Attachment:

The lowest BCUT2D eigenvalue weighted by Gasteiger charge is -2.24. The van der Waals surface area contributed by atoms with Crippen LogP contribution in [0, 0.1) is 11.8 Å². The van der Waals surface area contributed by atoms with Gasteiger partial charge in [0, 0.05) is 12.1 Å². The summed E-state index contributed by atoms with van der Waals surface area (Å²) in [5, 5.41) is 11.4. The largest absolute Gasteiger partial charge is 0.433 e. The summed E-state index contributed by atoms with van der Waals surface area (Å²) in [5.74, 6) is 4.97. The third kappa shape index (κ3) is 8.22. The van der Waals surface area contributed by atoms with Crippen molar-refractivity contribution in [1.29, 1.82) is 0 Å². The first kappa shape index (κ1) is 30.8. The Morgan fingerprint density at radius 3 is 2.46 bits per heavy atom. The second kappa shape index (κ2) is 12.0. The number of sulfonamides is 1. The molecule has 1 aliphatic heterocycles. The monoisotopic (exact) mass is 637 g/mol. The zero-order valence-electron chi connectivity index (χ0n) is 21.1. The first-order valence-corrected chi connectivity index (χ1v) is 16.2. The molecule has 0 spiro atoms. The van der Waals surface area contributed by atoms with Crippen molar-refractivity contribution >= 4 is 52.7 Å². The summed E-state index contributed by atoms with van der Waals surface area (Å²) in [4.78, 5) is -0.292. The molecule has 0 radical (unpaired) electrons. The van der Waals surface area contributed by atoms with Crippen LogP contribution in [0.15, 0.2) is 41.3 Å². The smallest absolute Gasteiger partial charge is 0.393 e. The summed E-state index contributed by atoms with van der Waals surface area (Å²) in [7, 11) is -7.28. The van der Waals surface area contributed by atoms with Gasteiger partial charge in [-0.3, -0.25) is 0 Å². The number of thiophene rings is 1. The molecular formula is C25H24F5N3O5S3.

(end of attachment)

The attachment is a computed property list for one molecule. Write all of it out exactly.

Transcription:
The lowest BCUT2D eigenvalue weighted by Gasteiger charge is -2.24. The van der Waals surface area contributed by atoms with Crippen LogP contribution in [0, 0.1) is 11.8 Å². The van der Waals surface area contributed by atoms with Gasteiger partial charge in [0, 0.05) is 12.1 Å². The summed E-state index contributed by atoms with van der Waals surface area (Å²) in [5, 5.41) is 11.4. The largest absolute Gasteiger partial charge is 0.433 e. The summed E-state index contributed by atoms with van der Waals surface area (Å²) in [5.74, 6) is 4.97. The third kappa shape index (κ3) is 8.22. The van der Waals surface area contributed by atoms with Crippen molar-refractivity contribution in [1.29, 1.82) is 0 Å². The first kappa shape index (κ1) is 30.8. The Morgan fingerprint density at radius 3 is 2.46 bits per heavy atom. The second kappa shape index (κ2) is 12.0. The number of sulfonamides is 1. The molecule has 1 aliphatic heterocycles. The monoisotopic (exact) mass is 637 g/mol. The zero-order valence-electron chi connectivity index (χ0n) is 21.1. The first-order valence-corrected chi connectivity index (χ1v) is 16.2. The molecule has 0 spiro atoms. The van der Waals surface area contributed by atoms with Crippen molar-refractivity contribution >= 4 is 52.7 Å². The summed E-state index contributed by atoms with van der Waals surface area (Å²) in [4.78, 5) is -0.292. The molecule has 0 radical (unpaired) electrons. The van der Waals surface area contributed by atoms with Crippen LogP contribution in [0.15, 0.2) is 41.3 Å². The smallest absolute Gasteiger partial charge is 0.393 e. The summed E-state index contributed by atoms with van der Waals surface area (Å²) in [7, 11) is -7.28. The van der Waals surface area contributed by atoms with Gasteiger partial charge in [-0.3, -0.25) is 0 Å². The number of thiophene rings is 1. The molecular formula is C25H24F5N3O5S3.